Annual 8th grade Boston trip is highlight of the year

As the first major out-of-state trip available to Saint Stephen's students, this year's eighth graders had the chance to explore an unfamiliar city and delve into its history.

Eighth+grade+students+gather+among+the+leaves+at+Lexington+Green+for+a+group+photo.
Eighth grade students gather among the leaves at Lexington Green for a group photo.

Eighth grade students gather among the leaves at Lexington Green for a group photo.

Jen Sabo

Jen Sabo

Eighth grade students gather among the leaves at Lexington Green for a group photo.

Jules Pung, Staff Writer

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Unlike Florida’s unrelenting streak of heat and humidity lasting well into the fall season, the city of Boston provided the eighth grade students with a refreshing change of climate (and scenery) from October 8th to 11th.

A cherished Saint Stephen’s tradition, the annual Boston trip was made up of four days of non-stop sightseeing, exposing the middle schoolers to the sights and sounds of one of the nation’s oldest and most historical cities.  The Boston trip is something all Falcons who went through the middle school remember.

One of their first destinations was Harvard University, where the students had the opportunity to go on a campus tour.

Next, they traveled to various historical sites, including Old North Church, Breed’s Hill, and the Holocaust memorial, where they shared a solemn moment of silence for the many victims of the Holocaust. They also got to view some historical art pieces at the Boston Museum of Fine Arts.

Eighth grade English teacher Mr. Johnson told The Gauntlet that his personal favorite highlight of the trip was at Walden Pond, where, after having visited the Lowell factory (the birthplace of the American Industrial Revolution), an impersonator of 19th century author Henry David Thoreau explained how he “reacted to the new technology.”

Lexington Green, in particular, was a favorite for the students. “So many people haven’t seen [the fall leaves],” Johnson commented, “…so [it] always becomes a photoshoot.”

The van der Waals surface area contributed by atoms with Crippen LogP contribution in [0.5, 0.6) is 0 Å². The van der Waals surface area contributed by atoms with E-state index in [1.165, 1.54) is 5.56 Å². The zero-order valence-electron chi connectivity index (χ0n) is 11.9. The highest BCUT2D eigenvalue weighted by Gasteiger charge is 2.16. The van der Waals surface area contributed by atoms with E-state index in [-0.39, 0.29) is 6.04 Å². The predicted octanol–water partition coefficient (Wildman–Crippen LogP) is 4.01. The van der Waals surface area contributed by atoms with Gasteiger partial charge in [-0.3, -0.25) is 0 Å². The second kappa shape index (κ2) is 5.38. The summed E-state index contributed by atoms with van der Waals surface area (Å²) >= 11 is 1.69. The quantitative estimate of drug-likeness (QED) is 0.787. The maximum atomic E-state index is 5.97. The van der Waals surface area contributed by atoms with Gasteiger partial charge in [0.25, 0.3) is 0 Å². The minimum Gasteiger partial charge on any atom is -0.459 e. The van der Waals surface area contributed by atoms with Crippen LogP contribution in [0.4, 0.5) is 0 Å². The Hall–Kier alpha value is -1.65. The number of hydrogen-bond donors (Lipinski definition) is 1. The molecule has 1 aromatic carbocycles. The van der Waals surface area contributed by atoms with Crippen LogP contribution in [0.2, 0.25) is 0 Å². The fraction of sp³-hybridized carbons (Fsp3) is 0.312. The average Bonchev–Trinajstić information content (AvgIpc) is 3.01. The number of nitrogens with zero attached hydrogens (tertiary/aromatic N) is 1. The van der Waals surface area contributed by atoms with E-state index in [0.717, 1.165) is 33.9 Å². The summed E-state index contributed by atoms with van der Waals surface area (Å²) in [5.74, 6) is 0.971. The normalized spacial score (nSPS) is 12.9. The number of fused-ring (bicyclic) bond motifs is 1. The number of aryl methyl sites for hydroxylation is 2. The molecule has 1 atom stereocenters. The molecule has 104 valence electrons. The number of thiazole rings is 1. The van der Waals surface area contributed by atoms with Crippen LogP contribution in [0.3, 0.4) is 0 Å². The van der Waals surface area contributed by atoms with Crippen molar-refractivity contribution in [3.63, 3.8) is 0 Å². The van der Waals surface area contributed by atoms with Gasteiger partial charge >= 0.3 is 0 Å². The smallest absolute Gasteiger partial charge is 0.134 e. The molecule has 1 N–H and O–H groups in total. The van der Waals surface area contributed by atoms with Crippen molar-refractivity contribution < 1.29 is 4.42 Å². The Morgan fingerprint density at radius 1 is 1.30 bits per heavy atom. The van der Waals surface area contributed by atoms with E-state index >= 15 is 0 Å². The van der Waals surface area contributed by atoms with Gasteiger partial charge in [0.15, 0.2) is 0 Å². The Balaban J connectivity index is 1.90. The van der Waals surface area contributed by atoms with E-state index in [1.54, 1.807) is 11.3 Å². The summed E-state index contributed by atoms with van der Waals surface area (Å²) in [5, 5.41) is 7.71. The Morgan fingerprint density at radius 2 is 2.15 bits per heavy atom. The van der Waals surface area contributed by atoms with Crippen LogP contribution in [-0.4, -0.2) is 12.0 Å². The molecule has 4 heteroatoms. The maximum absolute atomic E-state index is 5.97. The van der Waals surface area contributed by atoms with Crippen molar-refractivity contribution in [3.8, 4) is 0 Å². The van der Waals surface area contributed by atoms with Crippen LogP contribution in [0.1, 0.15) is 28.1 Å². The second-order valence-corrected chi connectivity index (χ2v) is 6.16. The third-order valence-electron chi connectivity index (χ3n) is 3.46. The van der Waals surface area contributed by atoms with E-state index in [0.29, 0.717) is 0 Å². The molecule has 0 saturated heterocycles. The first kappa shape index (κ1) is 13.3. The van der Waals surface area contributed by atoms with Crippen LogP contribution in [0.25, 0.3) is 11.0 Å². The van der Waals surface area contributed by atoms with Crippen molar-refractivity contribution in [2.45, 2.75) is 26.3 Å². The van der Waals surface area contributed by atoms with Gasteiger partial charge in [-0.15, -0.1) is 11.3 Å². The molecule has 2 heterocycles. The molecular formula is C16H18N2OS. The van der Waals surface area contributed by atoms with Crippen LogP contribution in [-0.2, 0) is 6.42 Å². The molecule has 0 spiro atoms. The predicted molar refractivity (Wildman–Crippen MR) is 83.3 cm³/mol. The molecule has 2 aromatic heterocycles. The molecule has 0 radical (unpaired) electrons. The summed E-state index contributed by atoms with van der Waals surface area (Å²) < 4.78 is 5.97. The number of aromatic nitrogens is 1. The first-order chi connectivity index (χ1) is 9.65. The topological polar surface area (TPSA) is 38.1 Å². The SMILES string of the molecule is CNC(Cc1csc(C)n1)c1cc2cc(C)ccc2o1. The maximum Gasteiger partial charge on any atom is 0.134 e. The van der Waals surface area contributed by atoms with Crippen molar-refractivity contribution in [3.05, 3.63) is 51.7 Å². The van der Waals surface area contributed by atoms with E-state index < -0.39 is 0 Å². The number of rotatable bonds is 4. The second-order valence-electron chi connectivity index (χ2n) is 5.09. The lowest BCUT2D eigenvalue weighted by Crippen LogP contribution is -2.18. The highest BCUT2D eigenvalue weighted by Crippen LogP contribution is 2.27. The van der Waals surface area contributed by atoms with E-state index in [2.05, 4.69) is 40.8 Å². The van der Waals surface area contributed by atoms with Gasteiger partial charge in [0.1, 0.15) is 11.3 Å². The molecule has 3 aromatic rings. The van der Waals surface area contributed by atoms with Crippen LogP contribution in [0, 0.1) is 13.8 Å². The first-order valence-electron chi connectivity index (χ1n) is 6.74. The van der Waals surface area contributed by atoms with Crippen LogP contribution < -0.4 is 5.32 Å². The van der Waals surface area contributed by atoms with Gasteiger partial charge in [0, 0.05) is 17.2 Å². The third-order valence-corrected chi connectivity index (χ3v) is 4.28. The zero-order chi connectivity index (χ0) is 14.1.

New to the itinerary as of last year, the interactive murder mystery play gave students the chance to utilize their investigative skills. Upper school geometry teacher and first-time chaperone Mrs. Cotton regarded it as one of her highlights of the trip.

“[The people in the audience] get to ask questions… and point out what the detective missed… and so depending on how the audience has pushed the actors, that determines who the killer is,” she explained. “…It was really great. I loved that.”

On the final day, the eighth graders toured Fenway Park, the home of the Boston Red Sox, exploring everything from the announcer’s box to the “Green Monster,” a famous wall stretching 37 feet tall that borders the playing field.

While those four days in Boston seem like a sightseeing adventure each passing year, it also gives students the chance to learn what being on their own is about, and gets them one step closer to preparing for life in the Upper School.

“You’re traveling without your parents and you’re staying in a hotel room with just your peers…” said Mr. Johnson. “There are times when we allow students to go in groups and they have to manage their own money [and] their own time. It allows them to take ownership of [themselves], and I think it’s a great way to experience that independence.”

Students walk by textile weaving machines at the Lowell factory.

Boston has been meaningful to students in the Upper School as well.  See the video of the 2015 Boston Trip below (it features the current juniors up in Bean-town).

Video Credit: Mr. Hoonhout
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About the Writer
Jules Pung, Staff Writer

Jules Pung is a new writer for The Gauntlet this 2018-2019 year. She enjoys drawing and occasionally writing stories in her free time.

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